Giada De Laurentiis regularly invites viewers into her life on her program Giada at Home, but what her fans may not know is that she lost a beloved brother to skin cancer. ET talks to the Food Network star and author about the new PSA she recorded for Stand Up to Cancer with The Melanoma Research Alliance.
Giada says brother Dino, who died of melanoma at age 31 in 2003, was her rock. The two lived next door to each other and shared a passion for cooking, frequently getting together in the kitchen to whip up meals. Though Dino, who Giada describes as "funny, a great photographer, [and] a great storyteller," was two years younger, Giada tells ET, "Really, we felt like he was my older brother. He was the person I turned to for everything. When something great happened in my life, when something bad happened -- I would talk to him 2-3 times per day." Giada shares that when her brother passed away, she felt very alone, though his death ultimately fostered a deeper relationship between her and her sister.
Now, Giada wants to avoid any other family having to go through what her family did. In her upbeat PSA, she fondly remembers Dino, and shares simple tips that anyone can follow to protect themselves against melanoma. "I regularly wear sunscreen, no matter what. And I regularly check my body. Those are the two most important things, because had my brother checked his skin and checked his body, he would have seen that something wasn't right," Giada shares.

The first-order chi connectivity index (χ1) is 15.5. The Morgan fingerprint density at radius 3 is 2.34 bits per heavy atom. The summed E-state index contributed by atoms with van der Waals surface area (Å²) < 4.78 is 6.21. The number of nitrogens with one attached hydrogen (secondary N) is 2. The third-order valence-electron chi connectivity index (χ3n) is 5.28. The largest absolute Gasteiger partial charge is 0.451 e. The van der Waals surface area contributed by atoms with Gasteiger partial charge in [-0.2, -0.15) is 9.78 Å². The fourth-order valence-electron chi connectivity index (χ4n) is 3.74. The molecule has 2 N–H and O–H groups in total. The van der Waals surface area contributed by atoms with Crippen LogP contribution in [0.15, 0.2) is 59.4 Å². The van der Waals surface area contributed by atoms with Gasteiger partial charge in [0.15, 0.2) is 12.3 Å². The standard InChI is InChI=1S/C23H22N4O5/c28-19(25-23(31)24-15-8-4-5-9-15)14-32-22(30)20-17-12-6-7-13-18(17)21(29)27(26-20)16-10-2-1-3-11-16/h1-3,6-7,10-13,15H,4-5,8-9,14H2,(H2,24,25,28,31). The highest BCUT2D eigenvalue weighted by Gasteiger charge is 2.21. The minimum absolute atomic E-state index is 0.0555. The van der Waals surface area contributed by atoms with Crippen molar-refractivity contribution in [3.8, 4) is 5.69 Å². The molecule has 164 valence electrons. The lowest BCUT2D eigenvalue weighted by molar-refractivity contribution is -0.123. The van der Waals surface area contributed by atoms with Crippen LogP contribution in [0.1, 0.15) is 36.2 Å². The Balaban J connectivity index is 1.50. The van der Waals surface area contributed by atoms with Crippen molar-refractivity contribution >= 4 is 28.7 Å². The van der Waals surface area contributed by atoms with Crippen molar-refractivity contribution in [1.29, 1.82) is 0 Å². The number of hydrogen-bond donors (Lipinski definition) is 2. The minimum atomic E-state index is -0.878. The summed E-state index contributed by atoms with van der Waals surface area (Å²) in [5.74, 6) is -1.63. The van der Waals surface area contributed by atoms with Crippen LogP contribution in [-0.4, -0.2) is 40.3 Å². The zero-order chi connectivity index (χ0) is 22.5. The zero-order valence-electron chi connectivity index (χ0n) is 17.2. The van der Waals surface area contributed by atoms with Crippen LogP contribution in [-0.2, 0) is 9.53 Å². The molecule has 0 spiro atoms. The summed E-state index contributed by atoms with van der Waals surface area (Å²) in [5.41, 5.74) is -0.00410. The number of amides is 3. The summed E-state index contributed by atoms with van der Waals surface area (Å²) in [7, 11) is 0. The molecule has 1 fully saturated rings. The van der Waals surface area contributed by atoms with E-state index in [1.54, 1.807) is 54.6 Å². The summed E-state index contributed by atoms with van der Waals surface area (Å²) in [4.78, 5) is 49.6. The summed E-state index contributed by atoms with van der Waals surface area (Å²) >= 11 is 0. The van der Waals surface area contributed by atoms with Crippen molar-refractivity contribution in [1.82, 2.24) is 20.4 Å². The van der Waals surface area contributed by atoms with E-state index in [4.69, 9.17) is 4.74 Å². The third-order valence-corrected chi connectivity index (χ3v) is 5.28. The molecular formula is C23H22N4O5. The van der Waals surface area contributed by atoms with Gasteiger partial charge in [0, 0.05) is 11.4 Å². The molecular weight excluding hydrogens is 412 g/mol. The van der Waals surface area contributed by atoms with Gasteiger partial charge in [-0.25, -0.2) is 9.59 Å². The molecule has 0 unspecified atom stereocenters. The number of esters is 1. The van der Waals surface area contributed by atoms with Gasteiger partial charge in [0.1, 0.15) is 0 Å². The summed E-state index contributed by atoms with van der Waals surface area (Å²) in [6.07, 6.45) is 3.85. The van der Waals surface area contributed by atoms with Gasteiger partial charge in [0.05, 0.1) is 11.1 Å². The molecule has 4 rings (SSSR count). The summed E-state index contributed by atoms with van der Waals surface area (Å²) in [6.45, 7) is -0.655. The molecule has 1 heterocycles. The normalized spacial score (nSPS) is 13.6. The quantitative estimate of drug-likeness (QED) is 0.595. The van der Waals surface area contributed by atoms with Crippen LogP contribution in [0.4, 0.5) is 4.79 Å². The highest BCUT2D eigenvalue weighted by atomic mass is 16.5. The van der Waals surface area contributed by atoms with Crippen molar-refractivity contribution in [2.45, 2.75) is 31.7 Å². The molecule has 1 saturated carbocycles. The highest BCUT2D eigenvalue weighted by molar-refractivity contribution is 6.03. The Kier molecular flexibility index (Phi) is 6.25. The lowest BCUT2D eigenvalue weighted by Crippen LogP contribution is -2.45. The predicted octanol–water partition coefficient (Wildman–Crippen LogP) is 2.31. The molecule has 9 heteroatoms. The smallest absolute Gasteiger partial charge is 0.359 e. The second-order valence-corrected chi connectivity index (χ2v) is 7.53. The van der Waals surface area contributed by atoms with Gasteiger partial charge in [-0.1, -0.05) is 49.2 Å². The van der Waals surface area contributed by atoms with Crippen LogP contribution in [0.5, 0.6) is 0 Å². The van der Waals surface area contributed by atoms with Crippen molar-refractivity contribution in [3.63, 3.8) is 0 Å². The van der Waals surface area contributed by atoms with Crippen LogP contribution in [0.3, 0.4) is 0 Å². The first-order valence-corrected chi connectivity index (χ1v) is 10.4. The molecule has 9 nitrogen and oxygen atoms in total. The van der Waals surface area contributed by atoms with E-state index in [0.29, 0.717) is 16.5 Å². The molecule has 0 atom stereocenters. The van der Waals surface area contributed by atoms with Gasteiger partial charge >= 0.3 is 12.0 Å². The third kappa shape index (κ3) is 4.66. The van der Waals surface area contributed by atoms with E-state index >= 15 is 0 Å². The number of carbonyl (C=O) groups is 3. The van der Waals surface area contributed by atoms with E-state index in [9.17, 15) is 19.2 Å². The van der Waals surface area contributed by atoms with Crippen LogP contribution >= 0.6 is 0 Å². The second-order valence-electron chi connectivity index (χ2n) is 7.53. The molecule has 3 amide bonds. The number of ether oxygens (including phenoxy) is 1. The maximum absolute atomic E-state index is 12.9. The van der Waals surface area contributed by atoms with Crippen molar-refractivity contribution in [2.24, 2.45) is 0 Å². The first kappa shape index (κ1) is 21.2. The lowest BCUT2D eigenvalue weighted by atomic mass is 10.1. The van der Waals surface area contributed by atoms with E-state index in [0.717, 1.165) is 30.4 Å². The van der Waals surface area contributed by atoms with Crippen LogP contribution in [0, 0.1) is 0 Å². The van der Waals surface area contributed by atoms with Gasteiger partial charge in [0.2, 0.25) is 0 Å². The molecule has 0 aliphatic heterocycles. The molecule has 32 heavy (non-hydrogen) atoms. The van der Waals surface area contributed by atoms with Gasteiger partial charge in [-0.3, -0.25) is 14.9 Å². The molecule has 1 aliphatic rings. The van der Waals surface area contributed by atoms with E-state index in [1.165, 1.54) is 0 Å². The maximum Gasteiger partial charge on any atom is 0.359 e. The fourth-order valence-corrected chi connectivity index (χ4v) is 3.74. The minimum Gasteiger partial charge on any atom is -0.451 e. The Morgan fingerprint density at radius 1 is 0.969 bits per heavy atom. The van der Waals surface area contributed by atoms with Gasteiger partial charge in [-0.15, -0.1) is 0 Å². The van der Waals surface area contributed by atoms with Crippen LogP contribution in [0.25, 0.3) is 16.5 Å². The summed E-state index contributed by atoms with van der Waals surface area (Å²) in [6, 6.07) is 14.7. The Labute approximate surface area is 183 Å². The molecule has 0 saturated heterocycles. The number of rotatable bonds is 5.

"My brother was in his 20s," Giada says. "The mole was in the center of his back, and it's not like he's going to turn around and look at his back in the mirror. And he didn't really see it for a long time. And I think that was one of the problems. Otherwise, we would have caught it and he would still be alive today."
Giada recommends, "I would say to people – see a dermatologist. If you don't have any melanoma in your history, once a year, but if you do, twice a year would be great. I go every three months because my brother actually passed away from it. But I would just get checked."
She shares that melanoma can occur in unexpected places – under your nails, on your scalp, and even on your eyes – so the most important thing is to know your body.
Giada also points out gender differences when it comes to protecting the skin: "Women start to think about sunscreen, not just as a protection against the sun. We actually think to ourselves, 'Well, if I wear a little sunscreen, maybe I won't have as many wrinkles later.' But men don't think that way, because they're like, 'Oh no, the wrinkles are great. That makes me look more manly somehow,' and they don't care as much." She stresses that everyone, men and women, need to wear sunscreen "rain or shine" and pay attention to their skin.